FIND MOVED TO ROYAL B.C. MUSEUM
Appointed to Oversee Kwaday Dän Sinchì Research
VICTORIA – The ancient
human remains recently discovered in the Tatshenshini-Alsek
Park have been moved to the Royal British Columbia Museum in
Victoria for further study.
Small Business, Tourism
and Culture Minister Ian Waddell and Chief Bob Charlie of the
Champagne and Aishihik First Nations (CAFN) announced that the
move is part of an agreement reached between the B.C. government
and the CAFN to jointly manage how the remains and associated
artifacts are handled and studied.
"The museum is a world-class
research centre, with state-of-the-art storage facilities, laboratories,
security and considerable experience in handling human remains,"
Waddell said. "I am pleased we have a facility in B.C. to handle
a project that promises to be of major significance not just
to British Columbia but to the Yukon and the international scientific
community as well."
Three B.C. teachers
made the discovery Aug. 14 in a glacier in Tatshenshini-Alsek
Park in northwestern B.C., adjacent to Alaska and Yukon. The
Champagne and Aishihik Elders named the find, believed to be
that of an ancient aboriginal hunter, Kwaday Dän Sinchì or "Long
Ago Person Found."
Under the agreement,
the CAFN and the ministry’s archaeology branch have set up a
management team with three members appointed from each group
to oversee the research process.
The first job of the
management team will be to assess the information on hand and
consider the significance of new data, such as the age of the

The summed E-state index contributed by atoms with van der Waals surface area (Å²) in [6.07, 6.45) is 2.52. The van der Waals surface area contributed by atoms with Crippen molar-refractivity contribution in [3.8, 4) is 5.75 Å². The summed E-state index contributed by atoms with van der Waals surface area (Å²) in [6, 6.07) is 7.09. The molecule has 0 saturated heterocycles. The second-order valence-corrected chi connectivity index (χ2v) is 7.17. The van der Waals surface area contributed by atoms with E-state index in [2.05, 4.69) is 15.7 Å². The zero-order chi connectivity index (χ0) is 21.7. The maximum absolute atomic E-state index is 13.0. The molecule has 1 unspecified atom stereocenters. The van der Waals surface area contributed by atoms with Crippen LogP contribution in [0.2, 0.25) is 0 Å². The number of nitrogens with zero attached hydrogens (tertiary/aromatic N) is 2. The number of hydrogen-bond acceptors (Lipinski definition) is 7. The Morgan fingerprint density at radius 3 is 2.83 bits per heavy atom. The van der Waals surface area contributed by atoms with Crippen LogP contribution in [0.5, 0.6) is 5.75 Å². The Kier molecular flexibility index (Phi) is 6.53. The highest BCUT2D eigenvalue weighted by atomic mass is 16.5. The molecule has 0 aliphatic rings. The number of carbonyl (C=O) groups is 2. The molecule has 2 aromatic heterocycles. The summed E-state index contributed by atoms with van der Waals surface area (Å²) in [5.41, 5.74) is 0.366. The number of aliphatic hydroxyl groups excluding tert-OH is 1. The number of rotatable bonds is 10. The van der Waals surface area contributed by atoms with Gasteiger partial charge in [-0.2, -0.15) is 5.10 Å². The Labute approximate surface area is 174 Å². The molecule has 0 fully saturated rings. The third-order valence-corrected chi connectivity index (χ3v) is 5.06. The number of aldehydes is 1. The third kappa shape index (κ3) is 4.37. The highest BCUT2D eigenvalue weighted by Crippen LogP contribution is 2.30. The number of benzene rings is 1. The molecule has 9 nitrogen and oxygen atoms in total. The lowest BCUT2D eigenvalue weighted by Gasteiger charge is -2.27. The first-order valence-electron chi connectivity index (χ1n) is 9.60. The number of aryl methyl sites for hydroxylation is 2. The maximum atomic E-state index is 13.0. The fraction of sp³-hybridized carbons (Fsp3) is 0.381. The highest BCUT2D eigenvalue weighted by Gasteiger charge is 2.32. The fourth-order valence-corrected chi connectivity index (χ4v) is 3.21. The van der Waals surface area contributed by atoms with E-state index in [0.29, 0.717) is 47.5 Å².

find, when available. In consultation with a scientific advisory
panel, the management team will develop a research strategy,
which is expected to take about three months. Following that,
requests for proposals will be accepted and reviewed, and then
detailed research projects will begin.
Many scientific disciplines
will be invited to undertake research on the find, for example
forensic anthropology, microbiology, DNA studies and cryobiology
(the study of the effects of temperature on organisms).
were recovered with Kwaday Dän Sinchì a skin robe, a hat, a
hunting spear, a leather sheath and various wooden artifacts
that may be parts of hunting tools. Some plant leaves and the
carcass of a moose were also discovered at the site, although
it’s not yet known if those are associated with the human remains.
The artifacts and
plant remains will also be the focus of much research, including
paleobotany (fossil plants) and the study of pollen. Further
archaeological work at the site of Kwaday Dän Sinchì is also
Champagne and Aishihik
First Nations government feels that this is an opportunity for
Yukon First Nations, especially the youth, to learn about the
history of their homeland, and who they are. Through the study
of Kwaday Dän Sinchì, First Nations will have a better understanding
of how their people lived on the land and faced the challenges
it presented them.
"Our oral history
has told us about the importance of this area as a travel route
and about the nearby villages on the Tatshenshini River," said
Chief Charlie. "Now Kwaday Dän Sinchì brings these stories to
The remains were originally
taken to Whitehorse because it was close to the park. However,
the Royal B.C. Museum was chosen as the most appropriate storage
facility for the period of scientific study.
The remains of Kwaday
Dän Sinchì will be returned to the Champagne and Aishihik First
Nations by Dec. 31, 2000, unless the management team agrees
to extend the date. If the findings show this person is from
another First Nation, the remains will be returned to that First
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Ministry of Small Business, Tourism & Culture
Royal B.C. Museum